KANSAS CITY, Mo. -- It pained James Cook to watch his grandfather hobble on arthritic, achy knees.
The elderly man had undergone several surgeries, including one of the first knee replacements in the late 1960s. Ultimately his joints reduced him to crutches and, in his last years, to a wheelchair. Cook said he vowed at age 8 to become a doctor or a scientist and fix it so that "no one would ever have to suffer through what my grandpa did."
He is getting close. The professor of veterinary medicine at the University of Missouri said he thought he and team members were on the brink of changing the way the human knee was replaced. The goal, Cook said, "is to put metal and plastic joints out of business."
He wants to take the joint replacement process from bionics to biological. The concept? Biological cartilage, specifically grown from stem cells outside the body and then shaped for insertion into the knee.
Cook, 45, has performed the procedure successfully in dogs. The research, the result of 11 years of work, recently was written up in the medical journal The Lancet.
"If we continue to prove the safety and efficacy of this biologic joint replacement strategy, then we can get FDA approval for use of this technology for joint replacements in people," he said.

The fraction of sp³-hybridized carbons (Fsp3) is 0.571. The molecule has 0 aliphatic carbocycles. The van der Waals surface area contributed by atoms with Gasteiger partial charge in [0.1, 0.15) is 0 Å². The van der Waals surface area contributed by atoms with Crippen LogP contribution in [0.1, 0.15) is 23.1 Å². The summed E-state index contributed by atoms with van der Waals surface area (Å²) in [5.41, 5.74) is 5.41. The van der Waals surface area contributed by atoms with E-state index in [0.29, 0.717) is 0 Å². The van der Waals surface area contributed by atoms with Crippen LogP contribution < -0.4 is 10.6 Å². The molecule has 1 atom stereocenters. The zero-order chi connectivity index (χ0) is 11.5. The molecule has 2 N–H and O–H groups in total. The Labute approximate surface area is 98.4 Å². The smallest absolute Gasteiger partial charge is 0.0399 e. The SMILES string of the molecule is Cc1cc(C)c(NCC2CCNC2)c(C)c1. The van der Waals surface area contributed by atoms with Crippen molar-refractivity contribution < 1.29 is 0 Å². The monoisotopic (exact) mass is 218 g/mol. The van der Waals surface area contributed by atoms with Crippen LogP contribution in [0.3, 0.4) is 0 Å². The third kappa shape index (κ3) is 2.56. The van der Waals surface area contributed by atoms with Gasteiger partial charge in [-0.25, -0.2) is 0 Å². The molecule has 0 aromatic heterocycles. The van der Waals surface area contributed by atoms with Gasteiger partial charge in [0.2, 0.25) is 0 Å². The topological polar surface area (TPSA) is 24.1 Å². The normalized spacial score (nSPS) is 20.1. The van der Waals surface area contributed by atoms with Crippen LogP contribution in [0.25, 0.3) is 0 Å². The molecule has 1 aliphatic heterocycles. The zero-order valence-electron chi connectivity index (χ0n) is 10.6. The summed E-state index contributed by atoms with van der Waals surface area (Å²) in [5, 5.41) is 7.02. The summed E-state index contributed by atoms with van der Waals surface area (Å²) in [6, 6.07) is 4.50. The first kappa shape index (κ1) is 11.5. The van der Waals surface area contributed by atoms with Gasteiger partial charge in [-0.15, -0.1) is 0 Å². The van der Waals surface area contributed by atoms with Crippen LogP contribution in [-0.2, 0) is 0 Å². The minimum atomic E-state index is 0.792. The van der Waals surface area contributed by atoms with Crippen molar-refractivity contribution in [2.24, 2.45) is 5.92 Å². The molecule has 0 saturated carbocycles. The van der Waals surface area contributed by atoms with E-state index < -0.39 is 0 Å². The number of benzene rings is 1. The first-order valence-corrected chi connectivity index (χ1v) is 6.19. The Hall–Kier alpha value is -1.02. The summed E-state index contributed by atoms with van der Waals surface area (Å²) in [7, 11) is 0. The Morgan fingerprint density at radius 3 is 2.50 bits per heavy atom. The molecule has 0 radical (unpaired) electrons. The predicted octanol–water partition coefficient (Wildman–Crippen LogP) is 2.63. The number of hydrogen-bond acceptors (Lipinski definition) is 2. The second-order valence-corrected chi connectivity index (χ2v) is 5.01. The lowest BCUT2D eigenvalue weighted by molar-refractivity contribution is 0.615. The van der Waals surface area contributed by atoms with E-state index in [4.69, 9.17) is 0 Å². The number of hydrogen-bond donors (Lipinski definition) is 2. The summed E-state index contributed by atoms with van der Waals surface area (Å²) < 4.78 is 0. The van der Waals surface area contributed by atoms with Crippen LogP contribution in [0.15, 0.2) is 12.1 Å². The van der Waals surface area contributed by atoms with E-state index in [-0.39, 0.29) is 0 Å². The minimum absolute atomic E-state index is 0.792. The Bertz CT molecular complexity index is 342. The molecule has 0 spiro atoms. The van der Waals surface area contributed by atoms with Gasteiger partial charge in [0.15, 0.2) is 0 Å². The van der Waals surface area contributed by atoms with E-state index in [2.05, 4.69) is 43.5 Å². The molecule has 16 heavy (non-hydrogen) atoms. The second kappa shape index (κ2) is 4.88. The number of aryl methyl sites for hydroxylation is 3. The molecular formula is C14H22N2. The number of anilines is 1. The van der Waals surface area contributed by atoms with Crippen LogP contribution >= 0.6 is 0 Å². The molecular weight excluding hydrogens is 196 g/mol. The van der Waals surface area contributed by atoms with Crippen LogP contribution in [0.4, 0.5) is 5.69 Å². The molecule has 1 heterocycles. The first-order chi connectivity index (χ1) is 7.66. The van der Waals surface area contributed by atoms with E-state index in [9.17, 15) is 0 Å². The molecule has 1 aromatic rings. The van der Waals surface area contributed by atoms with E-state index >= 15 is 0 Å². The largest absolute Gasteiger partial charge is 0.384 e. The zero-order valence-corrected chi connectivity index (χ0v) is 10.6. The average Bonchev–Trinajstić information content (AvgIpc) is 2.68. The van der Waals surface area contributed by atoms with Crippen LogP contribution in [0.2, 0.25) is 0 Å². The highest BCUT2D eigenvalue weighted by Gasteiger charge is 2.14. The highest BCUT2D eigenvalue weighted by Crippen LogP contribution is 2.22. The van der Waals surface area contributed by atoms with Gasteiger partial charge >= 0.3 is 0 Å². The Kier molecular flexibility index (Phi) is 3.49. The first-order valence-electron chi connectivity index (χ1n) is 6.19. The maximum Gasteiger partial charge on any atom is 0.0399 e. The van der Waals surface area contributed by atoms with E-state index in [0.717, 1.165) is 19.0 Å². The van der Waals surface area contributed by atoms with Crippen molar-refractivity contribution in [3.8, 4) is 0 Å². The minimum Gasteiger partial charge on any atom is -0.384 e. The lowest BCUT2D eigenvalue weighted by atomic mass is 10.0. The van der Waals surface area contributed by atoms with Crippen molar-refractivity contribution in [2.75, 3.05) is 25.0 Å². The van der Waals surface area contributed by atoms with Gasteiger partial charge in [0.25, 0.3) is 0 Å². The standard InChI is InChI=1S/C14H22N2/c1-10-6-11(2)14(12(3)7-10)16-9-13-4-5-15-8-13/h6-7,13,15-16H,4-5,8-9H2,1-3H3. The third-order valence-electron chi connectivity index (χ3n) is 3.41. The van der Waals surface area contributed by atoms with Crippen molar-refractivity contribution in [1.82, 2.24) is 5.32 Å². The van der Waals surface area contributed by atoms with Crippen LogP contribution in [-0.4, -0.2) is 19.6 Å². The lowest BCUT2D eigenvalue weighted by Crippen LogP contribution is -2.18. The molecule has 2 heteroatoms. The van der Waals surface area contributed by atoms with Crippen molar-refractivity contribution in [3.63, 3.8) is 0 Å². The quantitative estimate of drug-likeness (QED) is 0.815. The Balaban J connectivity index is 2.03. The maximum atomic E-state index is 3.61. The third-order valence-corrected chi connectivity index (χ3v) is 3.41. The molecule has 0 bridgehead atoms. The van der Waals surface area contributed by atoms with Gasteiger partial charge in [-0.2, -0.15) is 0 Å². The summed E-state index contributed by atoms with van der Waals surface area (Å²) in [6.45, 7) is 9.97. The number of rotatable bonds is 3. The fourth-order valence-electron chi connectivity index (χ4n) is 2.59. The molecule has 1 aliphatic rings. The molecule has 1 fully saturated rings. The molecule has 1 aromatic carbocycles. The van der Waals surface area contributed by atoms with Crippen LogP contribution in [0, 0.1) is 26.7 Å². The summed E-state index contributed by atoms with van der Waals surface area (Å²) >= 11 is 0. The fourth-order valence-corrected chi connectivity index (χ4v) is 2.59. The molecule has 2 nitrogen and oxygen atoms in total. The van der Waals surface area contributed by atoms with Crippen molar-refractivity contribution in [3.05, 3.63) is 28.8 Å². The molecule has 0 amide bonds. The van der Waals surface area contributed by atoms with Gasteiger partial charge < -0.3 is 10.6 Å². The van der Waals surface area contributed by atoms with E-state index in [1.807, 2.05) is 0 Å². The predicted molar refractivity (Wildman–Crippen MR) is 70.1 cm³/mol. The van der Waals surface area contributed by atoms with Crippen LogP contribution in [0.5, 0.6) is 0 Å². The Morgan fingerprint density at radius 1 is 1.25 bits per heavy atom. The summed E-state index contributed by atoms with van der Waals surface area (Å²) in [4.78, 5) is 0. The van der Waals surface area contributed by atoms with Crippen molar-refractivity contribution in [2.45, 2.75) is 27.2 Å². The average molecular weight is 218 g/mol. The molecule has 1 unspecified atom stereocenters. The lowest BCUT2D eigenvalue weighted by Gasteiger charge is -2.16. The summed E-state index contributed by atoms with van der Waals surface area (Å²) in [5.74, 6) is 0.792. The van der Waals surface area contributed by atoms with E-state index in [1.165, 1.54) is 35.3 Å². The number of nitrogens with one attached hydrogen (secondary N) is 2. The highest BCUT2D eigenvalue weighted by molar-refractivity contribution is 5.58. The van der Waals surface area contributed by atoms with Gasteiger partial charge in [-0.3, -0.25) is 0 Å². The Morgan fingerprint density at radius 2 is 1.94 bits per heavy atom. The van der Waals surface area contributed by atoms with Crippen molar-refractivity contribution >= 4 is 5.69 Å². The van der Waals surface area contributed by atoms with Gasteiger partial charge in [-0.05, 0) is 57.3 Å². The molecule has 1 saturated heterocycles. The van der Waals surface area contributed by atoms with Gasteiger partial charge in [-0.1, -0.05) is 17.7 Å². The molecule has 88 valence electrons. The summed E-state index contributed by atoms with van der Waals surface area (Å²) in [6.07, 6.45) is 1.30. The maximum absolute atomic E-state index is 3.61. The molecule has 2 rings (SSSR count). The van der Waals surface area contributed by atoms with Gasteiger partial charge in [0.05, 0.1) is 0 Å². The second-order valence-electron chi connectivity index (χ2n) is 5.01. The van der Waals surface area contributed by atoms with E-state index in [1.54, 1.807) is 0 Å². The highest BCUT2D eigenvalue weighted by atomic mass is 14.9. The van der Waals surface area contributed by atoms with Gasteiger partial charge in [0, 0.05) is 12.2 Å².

Cook is collaborating with a tissue regeneration research team led by professor Jeremy Mao at Columbia University, as well as a lab at Clemson University.
The American Academy of Orthopedic Surgeons considers knee replacements one of the most important advances of the last century. In the United States, 581,000 procedures a year are performed.
Most are done using metal or plastic replacements. Cook said he thought biological replacements would last longer, be more flexible and give the patient a better quality of life. The process involves taking a patient's own cells to create new cartilage and then mold it to a knee.